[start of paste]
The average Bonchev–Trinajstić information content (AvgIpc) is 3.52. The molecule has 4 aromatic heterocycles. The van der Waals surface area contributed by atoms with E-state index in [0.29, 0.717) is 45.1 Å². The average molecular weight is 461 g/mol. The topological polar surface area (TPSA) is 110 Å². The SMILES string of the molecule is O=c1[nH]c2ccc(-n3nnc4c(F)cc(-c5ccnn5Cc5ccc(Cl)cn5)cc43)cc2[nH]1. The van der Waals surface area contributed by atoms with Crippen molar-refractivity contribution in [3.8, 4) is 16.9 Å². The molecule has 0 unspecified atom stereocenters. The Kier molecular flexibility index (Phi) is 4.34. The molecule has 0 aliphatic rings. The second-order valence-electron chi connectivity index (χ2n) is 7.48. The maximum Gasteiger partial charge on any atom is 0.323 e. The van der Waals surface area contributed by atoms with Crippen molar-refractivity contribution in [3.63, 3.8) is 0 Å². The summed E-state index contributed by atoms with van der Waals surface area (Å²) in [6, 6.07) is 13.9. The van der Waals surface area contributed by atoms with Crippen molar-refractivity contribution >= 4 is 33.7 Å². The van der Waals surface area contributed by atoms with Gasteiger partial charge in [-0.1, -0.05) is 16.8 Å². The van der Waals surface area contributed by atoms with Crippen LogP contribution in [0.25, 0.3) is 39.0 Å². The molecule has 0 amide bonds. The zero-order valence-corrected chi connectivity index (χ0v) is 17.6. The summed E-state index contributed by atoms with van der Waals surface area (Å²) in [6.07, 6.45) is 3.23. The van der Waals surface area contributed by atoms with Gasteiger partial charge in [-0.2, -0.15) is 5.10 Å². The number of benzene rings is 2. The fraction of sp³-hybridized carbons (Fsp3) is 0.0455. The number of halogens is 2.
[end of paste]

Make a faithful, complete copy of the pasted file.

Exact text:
The average Bonchev–Trinajstić information content (AvgIpc) is 3.52. The molecule has 4 aromatic heterocycles. The van der Waals surface area contributed by atoms with E-state index in [0.29, 0.717) is 45.1 Å². The average molecular weight is 461 g/mol. The topological polar surface area (TPSA) is 110 Å². The SMILES string of the molecule is O=c1[nH]c2ccc(-n3nnc4c(F)cc(-c5ccnn5Cc5ccc(Cl)cn5)cc43)cc2[nH]1. The van der Waals surface area contributed by atoms with Crippen molar-refractivity contribution in [3.8, 4) is 16.9 Å². The molecule has 0 unspecified atom stereocenters. The Kier molecular flexibility index (Phi) is 4.34. The molecule has 0 aliphatic rings. The second-order valence-electron chi connectivity index (χ2n) is 7.48. The maximum Gasteiger partial charge on any atom is 0.323 e. The van der Waals surface area contributed by atoms with Crippen molar-refractivity contribution in [3.63, 3.8) is 0 Å². The summed E-state index contributed by atoms with van der Waals surface area (Å²) in [6, 6.07) is 13.9. The van der Waals surface area contributed by atoms with Crippen molar-refractivity contribution >= 4 is 33.7 Å². The van der Waals surface area contributed by atoms with Gasteiger partial charge in [-0.1, -0.05) is 16.8 Å². The van der Waals surface area contributed by atoms with Crippen LogP contribution in [0.25, 0.3) is 39.0 Å². The molecule has 0 amide bonds. The zero-order valence-corrected chi connectivity index (χ0v) is 17.6. The summed E-state index contributed by atoms with van der Waals surface area (Å²) in [6.07, 6.45) is 3.23. The van der Waals surface area contributed by atoms with Gasteiger partial charge in [-0.2, -0.15) is 5.10 Å². The number of benzene rings is 2. The fraction of sp³-hybridized carbons (Fsp3) is 0.0455. The number of halogens is 2.